- To recognize and understand what happens, physically and mentally, when death is imminent, when hand-holding and reassurance, not food or drink or an oxygen mask or CPR, is the proper course of action.
- To have a properly executed will so that your heirs will know how you wanted your assets distributed and will not become enemies battling over inheritance rights.
- And perhaps most important of all, to assign guardians for your underage children, along with a means to support them, if possible, should they become orphaned by the death of both parents.
It has been nearly forty years since Dr. Elisabeth Kübler-Ross's best-selling book, On Death and Dying, turned this long-taboo subject into a socially accepted topic of conversation. Once the door had been opened, other books for the general reader followed: Final Gifts by Maggie Callahan and Patricia Kelly in 1992, How We Die by Sherwin Nuland in 1994, The Good Death by Marilyn Webb in 1997, Peaceful Dying by Daniel R. Tobin in 1999, The Needs of the Dying by David Kessler in 2000, On Grief and Grieving by Elisabeth Kübler-Ross and David Kessler in 2005, Last Rights by Stephen P. Kiernan in 2006, and Final Conversations: Helping the Living and the Dying Talk to Each Other by Maureen P. Keeley and Julie M. Yingling in 2007, among others.
Since Dr. Kübler-Ross opened the floodgates, many who work in the health care industry — nurses, physicians, social workers, chaplains— have written widely on the subject of death and dying in articles published in leading medical journals. Indeed, the Journal of the American Medical Association published an entire issue on the subject in 2000 and regularly runs articles under the rubric "Perspectives on Care at the Close of Life."
The American Journal of Nursing ran a yearlong series on caring for patients at the end of life. And many other leading journals — the Archives of Internal Medicine, the Annals of Internal Medicine, the New England Journal of Medicine, and the British journals the Lancet and BMJ, among others — have collectively published scores of research studies and discussions intended to enlighten physicians and other health care professionals about how best to cope with the myriad medical, ethical, and humane concerns that emerge when patients approach the end of life.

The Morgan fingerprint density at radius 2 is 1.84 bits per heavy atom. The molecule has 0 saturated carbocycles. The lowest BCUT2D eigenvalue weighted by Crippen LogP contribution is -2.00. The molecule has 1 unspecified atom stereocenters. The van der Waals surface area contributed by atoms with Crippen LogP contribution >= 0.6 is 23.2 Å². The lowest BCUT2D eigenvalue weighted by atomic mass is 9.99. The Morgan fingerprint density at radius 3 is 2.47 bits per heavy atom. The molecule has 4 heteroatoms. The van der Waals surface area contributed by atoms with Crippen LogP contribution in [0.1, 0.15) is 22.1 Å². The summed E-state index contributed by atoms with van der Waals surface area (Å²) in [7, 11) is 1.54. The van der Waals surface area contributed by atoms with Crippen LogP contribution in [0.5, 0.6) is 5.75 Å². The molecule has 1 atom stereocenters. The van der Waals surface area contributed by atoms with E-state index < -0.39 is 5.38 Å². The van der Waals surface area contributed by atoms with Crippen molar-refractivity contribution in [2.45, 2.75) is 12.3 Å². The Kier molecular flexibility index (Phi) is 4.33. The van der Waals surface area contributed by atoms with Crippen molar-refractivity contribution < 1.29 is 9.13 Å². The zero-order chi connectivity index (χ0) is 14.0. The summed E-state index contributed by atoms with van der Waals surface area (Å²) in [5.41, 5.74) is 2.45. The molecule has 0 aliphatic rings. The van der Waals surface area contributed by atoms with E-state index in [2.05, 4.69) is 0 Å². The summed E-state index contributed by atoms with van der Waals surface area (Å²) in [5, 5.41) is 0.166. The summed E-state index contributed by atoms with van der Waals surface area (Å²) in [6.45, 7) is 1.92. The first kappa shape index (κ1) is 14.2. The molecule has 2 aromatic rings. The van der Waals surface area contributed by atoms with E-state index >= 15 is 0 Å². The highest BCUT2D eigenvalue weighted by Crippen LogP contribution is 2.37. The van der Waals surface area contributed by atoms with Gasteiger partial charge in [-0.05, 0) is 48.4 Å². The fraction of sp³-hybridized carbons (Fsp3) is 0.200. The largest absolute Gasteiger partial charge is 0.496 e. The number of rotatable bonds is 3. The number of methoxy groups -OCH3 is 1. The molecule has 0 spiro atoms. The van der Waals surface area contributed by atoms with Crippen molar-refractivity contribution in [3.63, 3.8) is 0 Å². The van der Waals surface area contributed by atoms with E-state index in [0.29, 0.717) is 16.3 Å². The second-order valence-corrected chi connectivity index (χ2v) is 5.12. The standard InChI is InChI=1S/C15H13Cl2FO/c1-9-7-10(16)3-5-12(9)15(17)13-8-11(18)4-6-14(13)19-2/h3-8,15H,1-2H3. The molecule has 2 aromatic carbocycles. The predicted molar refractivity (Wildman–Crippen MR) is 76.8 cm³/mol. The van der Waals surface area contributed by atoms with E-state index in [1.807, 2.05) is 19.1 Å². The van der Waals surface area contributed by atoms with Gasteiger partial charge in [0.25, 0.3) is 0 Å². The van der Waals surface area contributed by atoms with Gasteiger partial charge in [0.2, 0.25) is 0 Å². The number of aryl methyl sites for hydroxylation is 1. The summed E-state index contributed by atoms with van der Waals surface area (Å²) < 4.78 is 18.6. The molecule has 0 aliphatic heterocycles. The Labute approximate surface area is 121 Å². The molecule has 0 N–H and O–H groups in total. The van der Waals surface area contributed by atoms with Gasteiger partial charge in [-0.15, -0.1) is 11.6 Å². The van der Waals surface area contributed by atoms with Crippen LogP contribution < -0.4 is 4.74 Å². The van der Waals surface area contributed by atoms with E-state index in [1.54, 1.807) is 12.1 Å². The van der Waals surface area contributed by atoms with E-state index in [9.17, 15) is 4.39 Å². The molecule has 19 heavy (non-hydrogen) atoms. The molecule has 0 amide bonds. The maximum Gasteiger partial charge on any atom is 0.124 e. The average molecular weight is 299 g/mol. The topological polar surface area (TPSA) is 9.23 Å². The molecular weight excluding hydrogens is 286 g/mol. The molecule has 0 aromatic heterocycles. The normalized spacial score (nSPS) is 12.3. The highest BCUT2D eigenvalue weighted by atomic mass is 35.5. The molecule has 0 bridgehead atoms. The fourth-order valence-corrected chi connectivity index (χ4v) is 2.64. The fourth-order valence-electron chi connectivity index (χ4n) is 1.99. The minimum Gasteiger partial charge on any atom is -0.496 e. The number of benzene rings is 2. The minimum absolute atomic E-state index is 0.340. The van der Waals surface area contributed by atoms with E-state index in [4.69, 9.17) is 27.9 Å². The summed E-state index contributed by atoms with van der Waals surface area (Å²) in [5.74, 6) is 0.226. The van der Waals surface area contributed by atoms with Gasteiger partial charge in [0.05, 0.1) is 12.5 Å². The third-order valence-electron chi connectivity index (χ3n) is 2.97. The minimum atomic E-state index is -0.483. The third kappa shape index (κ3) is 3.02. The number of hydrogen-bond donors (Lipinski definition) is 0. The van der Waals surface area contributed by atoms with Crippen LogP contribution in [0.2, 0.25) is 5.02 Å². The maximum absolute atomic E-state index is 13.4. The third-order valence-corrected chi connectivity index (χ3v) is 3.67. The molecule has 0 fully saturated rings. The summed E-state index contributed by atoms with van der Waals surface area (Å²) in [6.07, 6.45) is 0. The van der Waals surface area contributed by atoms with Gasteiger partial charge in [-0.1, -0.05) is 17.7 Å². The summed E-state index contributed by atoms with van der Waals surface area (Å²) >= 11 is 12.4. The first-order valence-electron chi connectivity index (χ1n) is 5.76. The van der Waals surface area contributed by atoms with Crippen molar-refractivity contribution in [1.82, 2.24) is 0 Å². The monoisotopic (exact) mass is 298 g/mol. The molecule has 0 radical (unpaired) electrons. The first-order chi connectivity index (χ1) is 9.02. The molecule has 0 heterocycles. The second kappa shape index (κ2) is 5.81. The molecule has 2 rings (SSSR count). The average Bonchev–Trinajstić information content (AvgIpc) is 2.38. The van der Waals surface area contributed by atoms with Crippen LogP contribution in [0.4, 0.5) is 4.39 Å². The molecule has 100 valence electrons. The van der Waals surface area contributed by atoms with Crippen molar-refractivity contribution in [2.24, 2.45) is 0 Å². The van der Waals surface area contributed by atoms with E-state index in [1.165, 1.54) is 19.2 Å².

Avoidance and denial, not acceptance, are the states most commonly associated with the end of life, among physicians as well as laypeople like you and me.
Still, there is so much ignorance about and resistance to this subject, much to the disservice of people who are dying and those who love and care for them. Avoidance and denial, not acceptance, are the states most commonly associated with the end of life, among physicians as well as laypeople like you and me.
For example, none of this information managed to penetrate the psyche of the leading oncologist who treated my friend Frank Crewdson in 1998 following a diagnosis of a relatively rare lung cancer unrelated to smoking. When it became obvious that the treatment the doctor had prescribed in hopes of "buying time" for his patient was not working, he sent in one of his henchmen — a physician who had had no prior contact with Frank — to tell him, "There's nothing else we can give you."
It was as blunt a death sentence as could be delivered, and Frank, who was alone at the time, had no one to help soften the blow. Furthermore, his physician never saw Frank again, never came in to say, "We tried our best, but I'm very sorry that our best was simply not good enough. We can promise, however, to make you as comfortable as possible."
Nonetheless, changes are taking place in how dying patients are treated, thanks largely to the hospice movement and to the ongoing debates about physician-assisted deaths. A new medical specialty called palliative medicine, which focuses on alleviating patients' symptoms and delivering humane medical care to patients whether they are expected to live or die, is gaining ground in hospitals nationwide. If properly executed, palliative care can obviate the need for laws to permit assisted suicides. Patients facing a protracted, fatal illness can spend their last days in comfort, saying their good-byes, imparting their wisdom, healing wounded relationships, and expressing their love and appreciation to family and friends.
Ordinary people today are speaking more openly about loved ones afflicted with diseases like cancer, AIDS, and dementia. It is less and less common in newspaper obituaries for people to die "after a long illness."